‘To Siri With Love’ and the problem with neurodiversity lite

The word "neurodiversity" and the idea it represents—that autistic people and other people whose minds function in atypical ways are equal, not less—has gained a tenuous foothold in the public consciousness. Still, many members of the autistic advocacy community remain skeptical and wary, suspecting that the changes are superficial.

For years, autistic people have been in the position of having to refute the notion that any awareness of autism is better than none. In doing so, we’ve pointed to campaigns and rhetoric that have stereotyped, dehumanized, and even justified violence against us in the name of “awareness.”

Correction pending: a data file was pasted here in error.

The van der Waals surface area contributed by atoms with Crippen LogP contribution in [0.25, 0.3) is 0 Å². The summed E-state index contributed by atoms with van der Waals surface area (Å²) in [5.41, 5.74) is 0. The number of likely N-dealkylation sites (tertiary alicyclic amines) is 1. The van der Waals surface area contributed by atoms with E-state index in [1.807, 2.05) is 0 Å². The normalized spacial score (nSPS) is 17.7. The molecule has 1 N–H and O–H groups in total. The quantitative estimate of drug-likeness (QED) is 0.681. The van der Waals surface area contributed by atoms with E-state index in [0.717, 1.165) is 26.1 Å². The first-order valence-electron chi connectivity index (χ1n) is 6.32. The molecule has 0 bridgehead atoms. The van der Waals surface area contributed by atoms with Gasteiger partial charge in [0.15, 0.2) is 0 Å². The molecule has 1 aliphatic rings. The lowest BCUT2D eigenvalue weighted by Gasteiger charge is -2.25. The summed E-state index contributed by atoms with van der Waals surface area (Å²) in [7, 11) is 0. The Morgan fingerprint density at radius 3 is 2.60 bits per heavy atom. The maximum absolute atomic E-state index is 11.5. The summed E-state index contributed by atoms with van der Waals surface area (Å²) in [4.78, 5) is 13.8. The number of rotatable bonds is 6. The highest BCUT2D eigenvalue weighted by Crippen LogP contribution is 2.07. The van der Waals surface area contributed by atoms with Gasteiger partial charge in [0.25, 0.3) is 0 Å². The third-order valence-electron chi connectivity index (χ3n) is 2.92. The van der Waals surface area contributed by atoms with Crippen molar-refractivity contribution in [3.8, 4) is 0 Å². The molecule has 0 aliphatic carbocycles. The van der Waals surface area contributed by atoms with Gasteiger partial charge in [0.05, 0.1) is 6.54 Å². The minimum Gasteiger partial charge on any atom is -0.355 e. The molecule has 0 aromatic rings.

Thanks to the tireless advocacy of autistic activists, open and unabashed hate of this kind has dropped off over the past decade and a half. In recent years, the widely criticized charity Autism Speaks cleaned up its rhetoric (at least on its English website) by taking steps such as eliminating explicit references to finding a cure in favor of the vague language of “solutions.” After years of pressure, it also added two autistic members to its board of directors. Meanwhile, books on autism by both autistic and neurotypical writers such as Temple Grandin, John Elder Robison, and Steve Silberman have garnered significant attention, and there has been an increase in media representation—both good and bad—of autistic people.

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9th February 2018